Jake Ambrose

Jake Ambrose

The punter in football is someone who doesn’t always get a lot of credit. Sure, the punter is someone who can kick the ball far, but the punter isn’t making the game winning touchdown catches or forcing fumbles as a linebacker.

That however, is not true for Orange Coast College punter Jake Ambrose. Ambrose, a 21-year-old liberal arts major, was named co-captain by OCC’s head football coach Kevin Emerson and made his debut as captain on Oct. 11 against Los Angeles Pierce College.

“Jake is a Division One punter, there’s no doubt,” Emerson said. “He’s one of the highest ranked punters in our conference and in Southern California.”

But Ambrose wasn’t named a captain overnight. Last year, he had a season-ending injury, which sidelined him.

The injury was to remove a cyst from his tailbone, but according to Ambrose, he said that he landed on it funny and doesn’t remember how he suffered it. All he remembers is that he was bummed out that he would not play that year, which marked the first time he missed a football season in his playing career.

“It was definitely hard to deal with, but I think it worked out for the better and I had to look at it as a positive,” Ambrose said. “They [the doctors] pretty much left the wound open and I couldn’t do anything, so I took it easy for about two months.”

When he returned, in the season and home opener against Chaffey College this year, Ambrose said it felt good to get the pads back on and join his team.

Ambrose has punted for 1,678 yards this year with zero touchbacks (punts that go out of bounds or into the endzone). The farthest he’s punted this year is 58 yards and he averages 40 yards per punt.

“My injury is all good now and it definitely shouldn’t be an issue,” Ambrose said. “The injury has made me more confident because I don’t have any pain anymore. It’s a relief.”

Ambrose said that he is honored to be named a team captain and what he likes about being a captain is that his teammates and coaches think of him so highly. The responsibilities are making sure the team isn’t messing around, keeping focus and being a team leader.

“Jake leads by example. He’s not a real ra-ra guy, but he’s always done what we’ve asked him to do and that’s what we’re looking for in leaders,” Emerson said. “He meets our three main requirements: he’s on time every day, he has a great work ethic and he has a good attitude, so you put those three things together and you put his talent on the field, and that makes him a team captain type of guy.”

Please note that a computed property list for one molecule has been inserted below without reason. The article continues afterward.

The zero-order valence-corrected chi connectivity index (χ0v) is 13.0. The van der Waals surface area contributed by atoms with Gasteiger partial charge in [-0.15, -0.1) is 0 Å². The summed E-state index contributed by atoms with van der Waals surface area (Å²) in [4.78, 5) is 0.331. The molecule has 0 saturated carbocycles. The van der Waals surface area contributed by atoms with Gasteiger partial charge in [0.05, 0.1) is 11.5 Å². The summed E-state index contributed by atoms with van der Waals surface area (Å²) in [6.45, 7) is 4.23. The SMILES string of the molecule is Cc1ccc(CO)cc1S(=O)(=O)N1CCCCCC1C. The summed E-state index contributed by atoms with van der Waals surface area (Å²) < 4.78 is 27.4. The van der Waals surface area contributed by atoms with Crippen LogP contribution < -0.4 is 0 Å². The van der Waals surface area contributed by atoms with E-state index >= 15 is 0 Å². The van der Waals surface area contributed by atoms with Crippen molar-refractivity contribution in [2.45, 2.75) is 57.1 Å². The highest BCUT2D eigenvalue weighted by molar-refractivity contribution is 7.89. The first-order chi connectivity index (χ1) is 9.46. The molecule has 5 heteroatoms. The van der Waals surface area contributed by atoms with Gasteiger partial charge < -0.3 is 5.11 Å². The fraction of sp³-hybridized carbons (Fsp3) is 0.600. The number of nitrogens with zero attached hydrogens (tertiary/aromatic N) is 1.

While the brown haired 5-foot and 11-inch 200-pound kicker can’t punt from endzone to endzone, Ambrose, who is the first punter in his family, said his biggest inspiration is punter Steve Weatherford of the New York Giants.

Ambrose’s daily workout routine is different on certain days. On Mondays and Thursdays, Ambrose works out his legs, Tuesdays and Fridays he works on his upper body and on Wednesdays, he works on his abs.

When he isn’t on the football field or in the workout room, Ambrose likes to have fun with his friends.

“Jake works all day in practice and then he’ll go and do extra lessons and work with extra kicking coaches. He’s taken care of his classes as well and he’s doing extra things in the classroom. When you’re doing extra things in the classroom and extra things on the field, that’s what’s going to make you a special athlete,” Emerson said.

A graduate from Newport Harbor High School, Ambrose started playing football when he was 6.

While at Newport Harbor, Ambrose also played lacrosse, but no longer plays because he wants to focus on school and football. Ambrose said he chose to be a punter because he used to be a linebacker, but he knew he would go far as a punter.

Others at the high school noticed his talent.

“Jake was a good punter. What I liked about him was his work ethic, how he worked hard in the weight room and how he improved his craft,” Newport Harbor head football coach Jeff Brinkley said.

Kicker Griff Amies, a 20-year-old communications major who has been friends with Ambrose since Ambrose was in the ninth grade and Amies was in the eighth grade, said he has received wise advice from Ambrose.

“Jake is excellent. He’s probably the best junior college punter in the nation and I can’t wait to see how far he goes,” Amies said. “He’s my holder for my field goals. He tells me to stay calm and he tells me that I got this. He’s told me that every time I go out to the field and it really calms me down and helps me out a lot.”

Ambrose lives on Balboa Island in Newport Beach with his parents. He said his pregame ritual is to put on his headphones, listen to country music and get relaxed and his mind straight. His favorite quote is “Don’t be afraid to be great” by John D. Rockefeller.

Ambrose’s most memorable game was in his senior year of high school when he and Newport Harbor’s football team beat Back Bay rival Corona Del Mar High School at OCC. His team was down at the half but came back to win the game, he said.

Ambrose said he plans to play football on the next level and hopes to play football at a four-year university and eventually in the National Football League or work at his dad’s job engineering contracting businesses.

“My advice to future football players is to keep working hard, and when times get tough pull through it and good things will happen,” Ambrose said.

Ambrose will also be playing in the fifth annual Junior College All American football game Dec. 9-13 in Glendale, Ariz. as one of 42 candidates to play in the game.

“I’m actually really excited to be playing in the game. I thought it was cool that I got a call out of 42 players. I’m honored to play,” Ambrose said.

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